What seems simple and painfully austere on the first listen becomes bitterly emotional by the third or fourth. As long as Johnston continues to provide us with more lonely, yet rousing, sinuous jazz songs, we will be “suckers for her sorrow.”
Pink, Madonna, Adele, Beyonce, Bjork, Shakira … the pop music catalog is full of female artists who are on a first name basis with the public, and now there is one more artist to add to the list. Formerly calling her project People Eating People, Seattle pianist and vocalist Nouela Johnston has turned in her zombie motif for a simple nametag: Nouela .But the name change isn’t the only modification Johnston has applied to her music: with the elimination of guitars, more central percussion, and tribal flares, Nouela gives fans a new album completely singular from People Eating People’s feisty and beguiling self-titled debut.
While People Eating People offers a mix of impish and playful songs such as “All the Hospitals” and “I Hate All My Friends” along light and quirky songs like “Rain, Rain,” Chants comes in poles apart with something much angrier and deliberate. An introduction to the album’s curdling despair, “Joke” is a sluggish and melancholic light jazz song featuring Johnston’s sultry and telling vocals. What seems simple and painfully austere on the first listen becomes bitterly emotional by the third or fourth. But just as you adapt to the icy and remote musicscape of “Joke,” you are jerked into the rigid urgency of “Buckle Down” with no warning at all. In fact the entire album seems to be lacking in transitions. The haunting piano and percussion riffs in “Buckle Down” abruptly transform to “Fight”’s choppy, energetic and irresistible beat. These instant switches make Chants a thrilling and fantastic musical funhouse.
Though so many songs participate in this wonderful and strange fantasy, this album is not without its misfortunes. Often compared to a wide spectrum of artists including Regina Spektor, Tori Amos, and Norah Jones, Johnston proves that she is not a facsimile of every other girl with a piano … that is until the fourth song on this album. The opening riff sounds like a slightly dismal rip off of the frothy beginning to Regina Spektor’s “Us”. What’s missing is Spektor’s supreme kitsch and quirkiness, which is perhaps why it is so disappointing. By this point in the album, we know that Johnston is more than capable of creating her own brand of eccentricity.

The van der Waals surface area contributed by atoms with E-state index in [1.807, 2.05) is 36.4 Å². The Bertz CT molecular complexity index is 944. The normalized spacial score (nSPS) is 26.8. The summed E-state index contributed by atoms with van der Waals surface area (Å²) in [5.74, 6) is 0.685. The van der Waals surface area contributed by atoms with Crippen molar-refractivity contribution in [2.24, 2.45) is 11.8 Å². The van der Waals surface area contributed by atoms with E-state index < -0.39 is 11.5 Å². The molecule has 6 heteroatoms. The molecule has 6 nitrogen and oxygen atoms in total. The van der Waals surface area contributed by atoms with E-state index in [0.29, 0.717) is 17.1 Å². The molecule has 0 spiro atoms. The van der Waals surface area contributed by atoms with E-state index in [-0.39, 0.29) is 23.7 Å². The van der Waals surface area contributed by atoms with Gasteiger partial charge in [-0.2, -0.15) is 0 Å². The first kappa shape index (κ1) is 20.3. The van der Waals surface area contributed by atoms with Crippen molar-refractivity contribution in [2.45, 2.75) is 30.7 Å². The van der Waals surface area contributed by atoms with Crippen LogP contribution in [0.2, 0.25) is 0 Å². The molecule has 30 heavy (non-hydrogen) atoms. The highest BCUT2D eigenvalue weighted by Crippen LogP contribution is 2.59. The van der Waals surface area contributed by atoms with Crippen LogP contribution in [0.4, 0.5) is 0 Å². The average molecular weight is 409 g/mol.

But altogether the misfortunes are few. Chants shows Johnston’s growth as a musician. Her understanding of jazz is evident in this album where it was not so clear in People Eating People. Songs such as “Secrets,” “Suckers”, and “Regrets” are like smooth tides of jazz, resounding as honest and subtle tributes to musicians such as Thelonious Monk, Miles Davis, and Nina Simone.
Chants establishes a new sound for Nouela Johnston, one that is both gripping and affecting. Each of these one word-titled songs, though distinctive, mesh beautifully together to create an emotional and dream-like album. In comparison to Johnston’s debut People Eating People, her latest release reflects her careful consideration of both unity and direction when it came to crafting her music. As long as Johnston continues to provide us with more lonely, yet rousing, sinuous jazz songs, we will be “suckers for her sorrow.”